Chinese newspaper replaces top editors in wake of scandal

Chinese newspaper replaces top editors in wake of scandal
Journalist Chen Yongzhou gives his confession in a detention room at the Changsha Public Security Bureau detention centre in Changsha City, Hunan Province, in this still image taken from China Central Television (CCTV) video shot on October 25, 2013.

BEIJING - The top editors of a Chinese newspaper have been replaced after one of their journalists was arrested for damaging the reputation of a major state-owned construction equipment maker, the official Xinhua news agency reported on Friday.

The wrangle over the journalist and his newspaper, the Guangzhou-based New Express tabloid, comes as the government cracks down on freedom of expression by journalists, lawyers, whistleblowers and internet users.

The reporter, Chen Yongzhou, was arrested on Wednesday after confessing on state television to accepting bribes for fabricating more than a dozen stories that said Changsha-based Zoomlion Heavy Industry Science and Technology Co. Ltd. engaged in sales fraud, exaggerated its profits and used black public relations tactics, accusations strongly denied by the company.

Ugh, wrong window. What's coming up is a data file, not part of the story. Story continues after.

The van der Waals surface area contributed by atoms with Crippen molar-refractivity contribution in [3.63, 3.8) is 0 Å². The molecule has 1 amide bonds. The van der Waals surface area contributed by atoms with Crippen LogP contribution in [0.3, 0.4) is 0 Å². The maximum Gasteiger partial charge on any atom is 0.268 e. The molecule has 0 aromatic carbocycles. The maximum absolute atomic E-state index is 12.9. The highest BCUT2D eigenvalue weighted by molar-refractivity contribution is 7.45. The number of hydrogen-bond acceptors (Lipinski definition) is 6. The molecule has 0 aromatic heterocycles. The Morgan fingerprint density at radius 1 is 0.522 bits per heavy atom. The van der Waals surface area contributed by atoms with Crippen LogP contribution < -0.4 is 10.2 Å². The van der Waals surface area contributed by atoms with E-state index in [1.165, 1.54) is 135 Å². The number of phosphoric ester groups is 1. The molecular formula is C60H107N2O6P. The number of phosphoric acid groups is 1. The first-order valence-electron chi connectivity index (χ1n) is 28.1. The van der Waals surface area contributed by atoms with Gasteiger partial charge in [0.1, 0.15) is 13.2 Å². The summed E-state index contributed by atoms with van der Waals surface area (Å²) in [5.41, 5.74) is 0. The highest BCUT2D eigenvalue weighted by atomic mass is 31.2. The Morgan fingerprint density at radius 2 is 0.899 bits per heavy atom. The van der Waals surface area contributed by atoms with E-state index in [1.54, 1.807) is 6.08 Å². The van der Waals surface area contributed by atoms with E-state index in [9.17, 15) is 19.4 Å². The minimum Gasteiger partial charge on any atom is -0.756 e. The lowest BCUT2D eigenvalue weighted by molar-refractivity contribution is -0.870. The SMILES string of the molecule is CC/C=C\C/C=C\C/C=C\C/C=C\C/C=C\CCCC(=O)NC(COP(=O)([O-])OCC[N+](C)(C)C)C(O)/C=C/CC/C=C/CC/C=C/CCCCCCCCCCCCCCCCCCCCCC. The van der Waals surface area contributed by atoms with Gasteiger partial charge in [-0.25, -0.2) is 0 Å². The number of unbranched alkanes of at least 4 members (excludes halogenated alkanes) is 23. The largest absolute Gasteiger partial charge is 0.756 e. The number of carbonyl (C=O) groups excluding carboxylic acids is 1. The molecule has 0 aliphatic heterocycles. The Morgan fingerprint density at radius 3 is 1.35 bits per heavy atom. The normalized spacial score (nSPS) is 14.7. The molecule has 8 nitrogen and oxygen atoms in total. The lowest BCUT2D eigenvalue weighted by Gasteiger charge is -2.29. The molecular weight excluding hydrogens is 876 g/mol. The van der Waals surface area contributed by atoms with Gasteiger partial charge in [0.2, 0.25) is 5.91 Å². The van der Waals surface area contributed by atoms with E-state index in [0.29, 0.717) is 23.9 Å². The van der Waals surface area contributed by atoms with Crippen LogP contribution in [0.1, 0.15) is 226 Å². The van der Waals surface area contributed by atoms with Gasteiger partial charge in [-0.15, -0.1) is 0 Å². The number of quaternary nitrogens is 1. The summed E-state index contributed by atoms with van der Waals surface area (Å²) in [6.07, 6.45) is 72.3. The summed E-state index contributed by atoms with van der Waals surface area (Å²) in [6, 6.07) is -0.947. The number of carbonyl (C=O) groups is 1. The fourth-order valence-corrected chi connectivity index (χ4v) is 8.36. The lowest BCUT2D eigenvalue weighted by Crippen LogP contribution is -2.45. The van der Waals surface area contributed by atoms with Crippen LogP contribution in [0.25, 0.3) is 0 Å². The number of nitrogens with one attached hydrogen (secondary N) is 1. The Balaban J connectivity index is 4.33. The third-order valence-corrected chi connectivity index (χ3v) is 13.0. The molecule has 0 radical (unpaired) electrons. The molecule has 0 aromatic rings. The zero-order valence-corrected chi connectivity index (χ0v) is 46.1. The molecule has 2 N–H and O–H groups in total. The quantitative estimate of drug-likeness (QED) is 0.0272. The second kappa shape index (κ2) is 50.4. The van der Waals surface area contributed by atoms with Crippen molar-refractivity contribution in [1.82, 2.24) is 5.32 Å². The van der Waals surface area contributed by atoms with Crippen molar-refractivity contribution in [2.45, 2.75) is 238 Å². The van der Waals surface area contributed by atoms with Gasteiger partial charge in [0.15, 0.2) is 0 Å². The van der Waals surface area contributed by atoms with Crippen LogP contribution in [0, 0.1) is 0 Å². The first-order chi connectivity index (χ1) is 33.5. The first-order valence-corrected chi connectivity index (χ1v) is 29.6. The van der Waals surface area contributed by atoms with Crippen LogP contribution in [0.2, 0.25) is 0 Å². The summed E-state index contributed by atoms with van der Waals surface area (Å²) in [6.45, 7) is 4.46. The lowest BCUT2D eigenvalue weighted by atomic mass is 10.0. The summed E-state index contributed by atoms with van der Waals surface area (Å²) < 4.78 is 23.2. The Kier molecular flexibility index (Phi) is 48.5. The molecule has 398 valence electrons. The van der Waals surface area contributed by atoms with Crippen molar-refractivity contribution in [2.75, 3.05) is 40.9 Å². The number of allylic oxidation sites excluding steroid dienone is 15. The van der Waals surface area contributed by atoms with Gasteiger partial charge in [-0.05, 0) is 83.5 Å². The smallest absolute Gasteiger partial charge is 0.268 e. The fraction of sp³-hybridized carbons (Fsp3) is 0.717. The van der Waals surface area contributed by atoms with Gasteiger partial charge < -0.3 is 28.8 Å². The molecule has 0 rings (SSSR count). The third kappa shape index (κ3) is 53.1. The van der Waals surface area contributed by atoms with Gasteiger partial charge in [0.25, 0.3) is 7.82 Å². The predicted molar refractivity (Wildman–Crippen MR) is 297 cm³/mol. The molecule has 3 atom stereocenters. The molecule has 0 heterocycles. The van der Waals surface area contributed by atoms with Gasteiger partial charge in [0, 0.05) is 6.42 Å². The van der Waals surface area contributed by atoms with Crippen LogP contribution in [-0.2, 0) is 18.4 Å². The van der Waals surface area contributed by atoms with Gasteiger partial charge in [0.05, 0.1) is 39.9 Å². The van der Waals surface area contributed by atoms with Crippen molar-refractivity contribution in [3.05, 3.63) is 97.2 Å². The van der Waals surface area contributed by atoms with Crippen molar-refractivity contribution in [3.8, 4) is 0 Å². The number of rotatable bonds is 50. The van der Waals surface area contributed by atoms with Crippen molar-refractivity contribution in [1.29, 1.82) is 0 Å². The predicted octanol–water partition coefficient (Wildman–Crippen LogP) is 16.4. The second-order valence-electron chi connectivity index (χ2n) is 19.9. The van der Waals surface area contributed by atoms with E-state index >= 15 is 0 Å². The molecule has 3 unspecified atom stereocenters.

The editor-in-chief of the New Express, Li Yihang, and deputy editor Ma Dongjin were both removed from their posts, Xinhua said.

On Friday, the newspaper's parent publication, the Yangcheng Evening News, published an editorial from the People's Daily saying that behaviour like Chen's has "really harmed the reputation and honour of the news media and journalists, and made the whole industry suffer shame".

Chen's case caused a stir when his newspaper published two front-page commentaries last week asking authorities to "please release him" after he was detained - an unusually bold move in a country where newspapers self-censor to avoid repercussions from the government.

On Sunday, New Express recanted its support for Chen and added its own apology, saying it had behaved unethically and damaged the credibility of the news media. Shares of Zoomlion surged on Monday after the news.

Zoomlion told Reuters last week it had complained to Changsha police, who arrested Chen, leading critics to point to Zoomlion's influence over city authorities.

It is not clear who bribed Chen, but Zoomlion has in the past accused its hometown rival, Sany Group Co. Ltd., of planting critical stories about it, accusations Sany has denied.

The feud between the two firms has sometimes turned ugly, with each accusing the other of using sleazy tactics to gain market share amid a slowdown in the industry.

Liu Hongbing, the Communist Party boss of Yangcheng Evening News Group, which owns New Express, will take over as director of the New Express. Sun Xuan, another senior group official, will take over as editor-in-chief.

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